Agnes Varda & JR's Faces Places
Kristy Matheson, senior film programmer, says:
Here’s to another great year that gave us new films from many of my favourite directors, including Aki Kaurismäki, Lucrecia Martel, Michael Haneke, Frederick Wiseman, Clare Denis, Andrey Zvyagintsev to name but a few. It’s hard to pick a single film that’s made my cinematic heart sing in 2017, but I've kept coming back to Faces Places (Visages Villages). In a year that’s been littered with such extreme social injustices it was amazing to experience a film brimming with curiosity and humanity – a treat for anyone’s eyes, ears and hearts.
Luca Guadagnino's Call Me By Your Name
Max Minkoff, film programs administrator, says:
I am bound in every way to say Call Me By Your Name, not just because it’s my duty as a gay cinephile, but also because it is the best queer film we’ve had in years. Luca Guadagnino perfectly portrays the agony of youthful desire, almost as well as he films beautiful people leaning against beautiful old Italian walls. The peach emoji will never be the same again.
Ziad Kalthoum's Taste of Cement
James Hewison, head of Film Programs, says:
A potent meditation on absence, construction and destruction: as migrant Syrian workers build a towering skyscraper, their own neighbourhoods are ripped apart by war. Sparse and lyrical, Kalthoum's film reflects on the corrosion of freedom, the vertiginous calamity of civil war and the absurd paradox of exile and absence.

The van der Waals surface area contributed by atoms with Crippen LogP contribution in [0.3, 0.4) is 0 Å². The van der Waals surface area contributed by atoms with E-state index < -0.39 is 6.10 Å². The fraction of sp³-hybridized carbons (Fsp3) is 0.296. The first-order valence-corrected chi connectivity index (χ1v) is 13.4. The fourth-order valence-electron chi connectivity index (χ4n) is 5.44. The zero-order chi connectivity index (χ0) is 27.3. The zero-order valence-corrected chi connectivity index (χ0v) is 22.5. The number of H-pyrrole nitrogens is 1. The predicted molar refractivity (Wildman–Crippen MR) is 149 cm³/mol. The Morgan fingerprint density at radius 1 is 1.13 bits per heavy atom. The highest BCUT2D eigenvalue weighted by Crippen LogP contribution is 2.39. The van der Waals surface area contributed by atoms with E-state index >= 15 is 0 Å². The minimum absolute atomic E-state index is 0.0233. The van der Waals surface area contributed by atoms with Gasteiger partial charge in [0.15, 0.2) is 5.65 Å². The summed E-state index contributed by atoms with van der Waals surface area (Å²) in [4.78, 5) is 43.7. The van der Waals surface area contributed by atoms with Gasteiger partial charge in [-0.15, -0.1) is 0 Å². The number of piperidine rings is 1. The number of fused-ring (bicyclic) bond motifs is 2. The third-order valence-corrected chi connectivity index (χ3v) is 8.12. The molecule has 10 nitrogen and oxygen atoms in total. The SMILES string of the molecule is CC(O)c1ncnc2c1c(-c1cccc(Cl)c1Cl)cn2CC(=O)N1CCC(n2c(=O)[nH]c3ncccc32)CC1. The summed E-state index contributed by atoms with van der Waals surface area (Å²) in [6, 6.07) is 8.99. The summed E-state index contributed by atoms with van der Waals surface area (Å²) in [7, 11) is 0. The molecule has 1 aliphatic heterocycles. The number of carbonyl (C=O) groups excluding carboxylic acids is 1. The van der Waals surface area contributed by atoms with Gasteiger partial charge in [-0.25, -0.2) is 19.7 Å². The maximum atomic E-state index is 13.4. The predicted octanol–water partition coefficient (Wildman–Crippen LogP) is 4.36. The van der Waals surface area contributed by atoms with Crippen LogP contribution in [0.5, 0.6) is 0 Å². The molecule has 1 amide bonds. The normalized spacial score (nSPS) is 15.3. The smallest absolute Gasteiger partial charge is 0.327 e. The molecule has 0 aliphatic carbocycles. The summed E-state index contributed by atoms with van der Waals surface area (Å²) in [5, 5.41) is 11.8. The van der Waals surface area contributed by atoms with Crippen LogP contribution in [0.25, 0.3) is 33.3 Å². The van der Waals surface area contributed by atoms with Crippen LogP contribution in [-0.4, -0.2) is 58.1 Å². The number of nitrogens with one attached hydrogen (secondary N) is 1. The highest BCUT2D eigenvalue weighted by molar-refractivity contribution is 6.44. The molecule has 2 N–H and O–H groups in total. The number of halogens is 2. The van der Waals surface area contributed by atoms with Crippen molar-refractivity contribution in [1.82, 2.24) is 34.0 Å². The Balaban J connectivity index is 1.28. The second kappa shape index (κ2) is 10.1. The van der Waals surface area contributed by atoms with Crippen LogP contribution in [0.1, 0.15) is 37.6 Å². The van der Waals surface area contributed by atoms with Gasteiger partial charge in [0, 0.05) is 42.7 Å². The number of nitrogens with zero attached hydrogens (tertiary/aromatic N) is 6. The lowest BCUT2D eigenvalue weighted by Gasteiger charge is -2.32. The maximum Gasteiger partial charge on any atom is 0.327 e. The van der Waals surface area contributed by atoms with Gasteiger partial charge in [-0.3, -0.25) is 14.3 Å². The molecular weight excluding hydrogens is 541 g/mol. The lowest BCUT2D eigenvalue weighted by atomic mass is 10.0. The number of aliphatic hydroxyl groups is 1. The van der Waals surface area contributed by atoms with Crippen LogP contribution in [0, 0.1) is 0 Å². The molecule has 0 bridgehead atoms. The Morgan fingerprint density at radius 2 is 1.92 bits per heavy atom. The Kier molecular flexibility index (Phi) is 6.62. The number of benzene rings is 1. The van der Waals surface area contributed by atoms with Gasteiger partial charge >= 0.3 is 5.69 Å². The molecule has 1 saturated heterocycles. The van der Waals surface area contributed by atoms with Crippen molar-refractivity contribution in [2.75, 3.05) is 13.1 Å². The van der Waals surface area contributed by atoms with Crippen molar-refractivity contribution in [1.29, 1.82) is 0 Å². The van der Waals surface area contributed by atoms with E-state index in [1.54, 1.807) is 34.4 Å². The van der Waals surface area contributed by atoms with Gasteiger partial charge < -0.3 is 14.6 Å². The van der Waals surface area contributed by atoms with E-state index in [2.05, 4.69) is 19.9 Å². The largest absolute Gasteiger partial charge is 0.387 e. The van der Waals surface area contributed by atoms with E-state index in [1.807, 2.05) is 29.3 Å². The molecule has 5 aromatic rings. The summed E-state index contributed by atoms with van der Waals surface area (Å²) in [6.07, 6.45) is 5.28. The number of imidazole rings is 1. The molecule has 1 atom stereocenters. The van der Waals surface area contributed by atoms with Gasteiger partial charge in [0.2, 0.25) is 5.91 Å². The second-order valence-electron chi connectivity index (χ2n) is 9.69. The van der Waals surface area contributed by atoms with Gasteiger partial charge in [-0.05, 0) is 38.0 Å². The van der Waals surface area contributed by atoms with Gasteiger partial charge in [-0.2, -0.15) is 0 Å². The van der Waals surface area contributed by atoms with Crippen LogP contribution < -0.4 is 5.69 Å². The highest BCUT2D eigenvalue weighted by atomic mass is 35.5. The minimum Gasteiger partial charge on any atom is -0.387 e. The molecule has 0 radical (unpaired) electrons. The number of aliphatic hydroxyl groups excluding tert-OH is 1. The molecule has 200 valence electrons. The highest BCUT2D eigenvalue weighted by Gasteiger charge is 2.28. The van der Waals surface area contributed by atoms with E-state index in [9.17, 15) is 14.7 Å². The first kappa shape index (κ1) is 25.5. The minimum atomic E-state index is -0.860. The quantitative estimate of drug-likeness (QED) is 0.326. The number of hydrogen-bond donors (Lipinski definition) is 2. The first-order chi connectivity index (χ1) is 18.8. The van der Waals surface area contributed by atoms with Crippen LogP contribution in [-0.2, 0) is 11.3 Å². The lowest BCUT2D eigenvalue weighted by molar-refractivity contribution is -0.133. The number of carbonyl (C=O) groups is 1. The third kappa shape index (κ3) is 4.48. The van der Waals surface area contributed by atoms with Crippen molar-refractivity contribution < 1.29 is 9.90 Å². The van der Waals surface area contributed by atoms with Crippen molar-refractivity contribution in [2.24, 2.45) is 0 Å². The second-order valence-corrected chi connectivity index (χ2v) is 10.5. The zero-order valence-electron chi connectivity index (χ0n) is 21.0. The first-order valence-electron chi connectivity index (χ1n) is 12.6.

Chemi Bednieri Ojakhi's My Happy Family
Roberta Ciabarra, film programmer, says:
Manana (Ia Sgugliashvili) unexpectedly decides to move out of the cramped apartment she shares with her husband, grown children and parents. Her perplexed husband, Soso, enlists family and friends to pressure her into staying, but the 52-year-old literature teacher is resolute. She packs her modest possessions and relocates to a tiny apartment, where she revels in the simple but hard-won freedom of being able to play records, read in the afternoon sunshine and eat cake for dinner.
Georgian-born screenwriter/director Nana Ekvtimishvili and German co-director Simon Gross work together under the moniker Nana & Simon, and they also directed 2013’s impressive coming-of-age drama In Bloom, which was also set in Ekvtimishvili's hometown Tbilisi. The note-perfect ensemble acting in My Happy Family reminded me of Cristi Puiu’s wonderful Sieranevada (2016), but the superb Sgugliashvili steals the show as a woman of formidable depth who – note to self – quite literally reclaims her voice, without once resorting to histrionics or cheap dramatics.
Paul Calori & Kostia Testut's Footnotes (Sur Quel Pied Danser)
James Nolen, film programmer, says:
A modern musical, set in a shoe factory under constant threat from cheap imports and set in regional France. With a nod to musicals of Jacques Demy, the film tackles romance and union disputes in a way only the French can! I managed to catch it at the Village East Cinema in New York in June. Otherwise, I was rather taken by the Australian cycling documentary All For One.
Amanda Kernell's Sami Blood
Tiana Stefanic, festivals and events coordinator, says:
A gorgeously rendered coming of age story about a young girl navigating two disparate worlds in the 1930s: the geographically-dispersed and culturally-rich Sami people, and the ‘civilised’ society of Sweden, into which she struggles to integrate. I was really affected by how universal the character’s journey was; all she wanted was acceptance and happiness and the needless discrimination that held her back was alarmingly salient. I look forward to rewatching this in our cinemas in the new year.